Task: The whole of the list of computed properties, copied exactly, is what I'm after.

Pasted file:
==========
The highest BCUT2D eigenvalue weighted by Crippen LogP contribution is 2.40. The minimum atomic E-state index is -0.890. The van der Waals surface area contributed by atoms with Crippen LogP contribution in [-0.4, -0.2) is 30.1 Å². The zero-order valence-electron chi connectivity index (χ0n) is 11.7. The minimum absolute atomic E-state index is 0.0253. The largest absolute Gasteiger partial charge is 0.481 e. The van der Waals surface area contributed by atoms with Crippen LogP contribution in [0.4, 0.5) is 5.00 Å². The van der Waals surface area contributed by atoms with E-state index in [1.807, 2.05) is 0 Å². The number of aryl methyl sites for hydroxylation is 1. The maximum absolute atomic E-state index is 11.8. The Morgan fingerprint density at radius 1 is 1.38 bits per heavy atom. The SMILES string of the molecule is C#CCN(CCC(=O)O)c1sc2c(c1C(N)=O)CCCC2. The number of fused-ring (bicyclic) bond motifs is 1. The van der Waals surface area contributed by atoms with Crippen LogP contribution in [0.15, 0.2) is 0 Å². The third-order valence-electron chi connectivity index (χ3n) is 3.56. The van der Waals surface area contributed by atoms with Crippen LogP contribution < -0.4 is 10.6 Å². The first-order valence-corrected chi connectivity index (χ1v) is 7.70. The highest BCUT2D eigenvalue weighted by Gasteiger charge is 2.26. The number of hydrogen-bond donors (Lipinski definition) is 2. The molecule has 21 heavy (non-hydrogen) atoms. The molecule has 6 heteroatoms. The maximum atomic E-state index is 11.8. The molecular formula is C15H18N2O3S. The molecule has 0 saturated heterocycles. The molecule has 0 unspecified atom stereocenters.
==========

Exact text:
The highest BCUT2D eigenvalue weighted by Crippen LogP contribution is 2.40. The minimum atomic E-state index is -0.890. The van der Waals surface area contributed by atoms with Crippen LogP contribution in [-0.4, -0.2) is 30.1 Å². The zero-order valence-electron chi connectivity index (χ0n) is 11.7. The minimum absolute atomic E-state index is 0.0253. The largest absolute Gasteiger partial charge is 0.481 e. The van der Waals surface area contributed by atoms with Crippen LogP contribution in [0.4, 0.5) is 5.00 Å². The van der Waals surface area contributed by atoms with E-state index in [1.807, 2.05) is 0 Å². The number of aryl methyl sites for hydroxylation is 1. The maximum absolute atomic E-state index is 11.8. The Morgan fingerprint density at radius 1 is 1.38 bits per heavy atom. The SMILES string of the molecule is C#CCN(CCC(=O)O)c1sc2c(c1C(N)=O)CCCC2. The number of fused-ring (bicyclic) bond motifs is 1. The van der Waals surface area contributed by atoms with Crippen LogP contribution in [0.15, 0.2) is 0 Å². The third-order valence-electron chi connectivity index (χ3n) is 3.56. The van der Waals surface area contributed by atoms with Crippen LogP contribution < -0.4 is 10.6 Å². The first-order valence-corrected chi connectivity index (χ1v) is 7.70. The highest BCUT2D eigenvalue weighted by Gasteiger charge is 2.26. The number of hydrogen-bond donors (Lipinski definition) is 2. The molecule has 21 heavy (non-hydrogen) atoms. The molecule has 6 heteroatoms. The maximum atomic E-state index is 11.8. The molecular formula is C15H18N2O3S. The molecule has 0 saturated heterocycles. The molecule has 0 unspecified atom stereocenters.